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Native Voices Film Festival
Native Voices Film Festival
WhenFriday, Nov. 17, 2017, 6:30 – 8:30 p.m.
WhereDaybreak Star Cultural Center

Coming Soon: the 2017 Native Voices Film Festival

When: Thursday and Friday, November 16th and 17th. Films begin at 7:30, with a reception, art installation and performance beginning at 6:30.
Where: Daybreak Star Cultural Center
Free and open to the public – Filmmakers will be in attendance

Thursday lineup, November 16th
1. Stories of Loss and Survivance Threads of Survivance (2017, Luana Ross and Daniel Hart) The film is a portrait of Marita Growing Thunder, who in response to missing and murdered Indigenous women began creating traditional dresses each evening and wearing them to high school during her senior year.
2. The Last Walk (2017, Anna Hoover, Jerri Thrasher, Johannes Lynge, and Pipaluk Jørgensen) The Last Walk is a series of three short fiction films from the Arctic Film Circle project, which brings together circumpolar Indigenous filmmakers to tell stories that highlight the common experiences of Indigenous peoples and reflects each filmmaker's specific home region.

Friday lineup, November 17th
1, Stories of Indigenous Land and Resistance El Muro |The Wall (2017, Ramon Resendiz) In 2005 the U.S. Congress began enacting legislation for the purposes of building a physical fence along the U.S./Mexico border. This film foregrounds the shaping of the landscape by the resistance of its original inhabitants, the Lipan Apache/Nde’, who have lived, and continue to live, on their traditional land despite all efforts to dispossess them of it.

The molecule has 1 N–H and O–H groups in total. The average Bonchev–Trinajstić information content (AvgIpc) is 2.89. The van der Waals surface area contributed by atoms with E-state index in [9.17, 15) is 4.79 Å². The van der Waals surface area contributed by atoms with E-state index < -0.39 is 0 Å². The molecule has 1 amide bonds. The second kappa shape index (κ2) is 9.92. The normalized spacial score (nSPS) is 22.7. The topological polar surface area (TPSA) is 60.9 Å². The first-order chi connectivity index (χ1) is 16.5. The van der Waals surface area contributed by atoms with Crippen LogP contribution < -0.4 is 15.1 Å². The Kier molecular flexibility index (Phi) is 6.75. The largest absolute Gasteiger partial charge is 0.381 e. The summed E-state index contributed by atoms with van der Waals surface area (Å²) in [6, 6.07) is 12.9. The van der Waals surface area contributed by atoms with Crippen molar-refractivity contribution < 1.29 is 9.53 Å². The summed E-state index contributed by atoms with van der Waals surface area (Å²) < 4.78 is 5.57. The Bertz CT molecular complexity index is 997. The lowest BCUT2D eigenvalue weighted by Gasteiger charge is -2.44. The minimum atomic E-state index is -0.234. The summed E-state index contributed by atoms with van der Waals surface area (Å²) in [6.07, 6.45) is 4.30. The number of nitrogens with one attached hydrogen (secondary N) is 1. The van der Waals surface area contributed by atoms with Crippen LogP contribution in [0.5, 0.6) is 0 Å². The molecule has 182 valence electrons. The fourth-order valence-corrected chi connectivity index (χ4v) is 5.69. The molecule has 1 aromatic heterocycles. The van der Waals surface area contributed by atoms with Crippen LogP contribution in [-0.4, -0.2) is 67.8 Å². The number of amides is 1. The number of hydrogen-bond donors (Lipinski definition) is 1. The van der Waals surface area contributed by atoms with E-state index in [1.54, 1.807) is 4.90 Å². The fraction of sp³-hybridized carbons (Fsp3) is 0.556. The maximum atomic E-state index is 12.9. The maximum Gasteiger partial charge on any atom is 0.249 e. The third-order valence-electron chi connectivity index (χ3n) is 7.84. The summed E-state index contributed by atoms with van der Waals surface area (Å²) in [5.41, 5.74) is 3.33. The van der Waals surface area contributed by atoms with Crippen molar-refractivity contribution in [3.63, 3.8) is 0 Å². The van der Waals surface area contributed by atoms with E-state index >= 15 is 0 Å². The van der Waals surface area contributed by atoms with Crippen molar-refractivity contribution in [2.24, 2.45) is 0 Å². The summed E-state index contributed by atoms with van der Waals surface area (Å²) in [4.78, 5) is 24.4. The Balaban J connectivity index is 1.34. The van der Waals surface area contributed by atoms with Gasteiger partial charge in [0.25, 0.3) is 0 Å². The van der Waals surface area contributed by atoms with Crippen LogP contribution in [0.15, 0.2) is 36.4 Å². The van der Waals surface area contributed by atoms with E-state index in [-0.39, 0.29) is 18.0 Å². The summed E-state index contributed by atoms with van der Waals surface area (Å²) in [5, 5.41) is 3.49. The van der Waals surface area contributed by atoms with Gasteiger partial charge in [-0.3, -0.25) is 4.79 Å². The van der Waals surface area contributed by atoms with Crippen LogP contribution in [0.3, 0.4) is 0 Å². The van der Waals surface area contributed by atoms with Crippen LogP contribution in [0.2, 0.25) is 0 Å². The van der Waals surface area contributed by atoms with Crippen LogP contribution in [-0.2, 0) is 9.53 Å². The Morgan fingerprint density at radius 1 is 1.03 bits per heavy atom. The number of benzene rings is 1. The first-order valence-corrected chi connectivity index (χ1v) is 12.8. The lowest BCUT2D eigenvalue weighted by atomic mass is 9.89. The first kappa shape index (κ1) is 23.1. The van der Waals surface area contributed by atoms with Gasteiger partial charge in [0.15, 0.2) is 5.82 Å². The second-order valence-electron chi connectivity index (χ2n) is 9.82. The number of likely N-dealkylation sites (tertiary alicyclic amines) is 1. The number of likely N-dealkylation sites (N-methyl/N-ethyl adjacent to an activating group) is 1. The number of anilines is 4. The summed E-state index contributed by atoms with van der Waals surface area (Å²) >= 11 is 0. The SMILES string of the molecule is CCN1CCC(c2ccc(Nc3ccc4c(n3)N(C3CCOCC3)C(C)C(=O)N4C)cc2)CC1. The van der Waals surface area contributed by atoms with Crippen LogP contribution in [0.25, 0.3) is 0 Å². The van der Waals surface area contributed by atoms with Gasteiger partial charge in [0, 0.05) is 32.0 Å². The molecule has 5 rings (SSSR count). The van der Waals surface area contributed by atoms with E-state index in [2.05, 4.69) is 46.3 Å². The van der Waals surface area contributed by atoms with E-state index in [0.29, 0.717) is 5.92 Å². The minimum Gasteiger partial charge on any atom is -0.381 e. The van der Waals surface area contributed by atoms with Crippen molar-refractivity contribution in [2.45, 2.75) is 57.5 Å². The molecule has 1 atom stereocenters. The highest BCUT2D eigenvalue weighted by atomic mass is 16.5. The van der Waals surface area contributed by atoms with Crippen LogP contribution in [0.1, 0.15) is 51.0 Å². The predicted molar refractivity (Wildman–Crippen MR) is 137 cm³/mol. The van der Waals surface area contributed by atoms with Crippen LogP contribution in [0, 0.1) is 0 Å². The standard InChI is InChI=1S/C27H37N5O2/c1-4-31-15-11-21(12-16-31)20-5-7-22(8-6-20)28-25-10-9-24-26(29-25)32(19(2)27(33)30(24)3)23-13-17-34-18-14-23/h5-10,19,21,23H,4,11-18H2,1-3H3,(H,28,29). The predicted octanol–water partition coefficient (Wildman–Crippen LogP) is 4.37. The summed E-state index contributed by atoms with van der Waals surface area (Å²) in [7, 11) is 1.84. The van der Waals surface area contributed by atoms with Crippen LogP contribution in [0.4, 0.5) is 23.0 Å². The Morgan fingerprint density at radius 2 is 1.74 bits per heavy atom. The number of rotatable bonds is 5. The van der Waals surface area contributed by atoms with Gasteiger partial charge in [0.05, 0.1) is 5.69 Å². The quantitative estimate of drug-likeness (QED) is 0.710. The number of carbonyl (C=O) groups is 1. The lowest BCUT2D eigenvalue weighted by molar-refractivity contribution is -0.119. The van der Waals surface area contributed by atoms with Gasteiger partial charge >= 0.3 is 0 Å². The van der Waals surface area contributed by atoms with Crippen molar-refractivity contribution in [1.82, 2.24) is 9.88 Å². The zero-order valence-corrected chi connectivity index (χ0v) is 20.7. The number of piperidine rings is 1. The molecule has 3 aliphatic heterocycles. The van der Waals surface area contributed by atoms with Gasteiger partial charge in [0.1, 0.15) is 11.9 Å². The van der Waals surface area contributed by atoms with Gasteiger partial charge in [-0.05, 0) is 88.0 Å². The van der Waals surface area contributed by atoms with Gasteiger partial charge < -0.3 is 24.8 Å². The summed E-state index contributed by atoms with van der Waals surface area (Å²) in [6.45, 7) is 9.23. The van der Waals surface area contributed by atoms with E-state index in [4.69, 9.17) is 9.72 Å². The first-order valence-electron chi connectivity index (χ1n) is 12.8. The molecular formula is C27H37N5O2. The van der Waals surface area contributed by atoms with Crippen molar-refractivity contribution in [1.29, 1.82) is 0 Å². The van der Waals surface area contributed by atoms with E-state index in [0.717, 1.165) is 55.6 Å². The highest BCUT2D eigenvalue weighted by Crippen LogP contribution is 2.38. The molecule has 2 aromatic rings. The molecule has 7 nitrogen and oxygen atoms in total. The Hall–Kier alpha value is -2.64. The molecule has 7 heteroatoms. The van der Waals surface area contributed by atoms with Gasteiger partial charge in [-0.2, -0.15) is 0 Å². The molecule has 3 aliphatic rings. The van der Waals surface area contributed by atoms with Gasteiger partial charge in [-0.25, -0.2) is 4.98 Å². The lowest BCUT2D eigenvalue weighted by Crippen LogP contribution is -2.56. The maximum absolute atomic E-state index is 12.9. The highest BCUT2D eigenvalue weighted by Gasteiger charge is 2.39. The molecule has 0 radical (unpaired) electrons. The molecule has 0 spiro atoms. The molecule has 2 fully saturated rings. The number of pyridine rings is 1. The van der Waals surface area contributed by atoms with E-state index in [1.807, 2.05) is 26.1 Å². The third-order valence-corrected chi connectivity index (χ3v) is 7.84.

2. Shásh Jaa’: Bears Ears (2016, Angelo Baca) The area Shásh Jaa’ (Bears Ears) in Utah is considered sacred ancestral lands for local Native tribes. This film documents Angelo Baca and his grandmother and their efforts to convince the U.S. government to make Bears Ears a designated National Monument.

Both evenings in the Daybreak Star Sacred Circle Gallery Home(body):Calli (2017, Rafael/a “Kūwago” Luna-Pizano) Through an art installation and performance, Kūwago offers a cross-dimensional ritual of storytelling that seeks to open direct dialogue with our two-spirit/ed ancestors. Through movement, breath, word and light, Kūwago uplifts body as land, land as home and home as ancestral knowledge.

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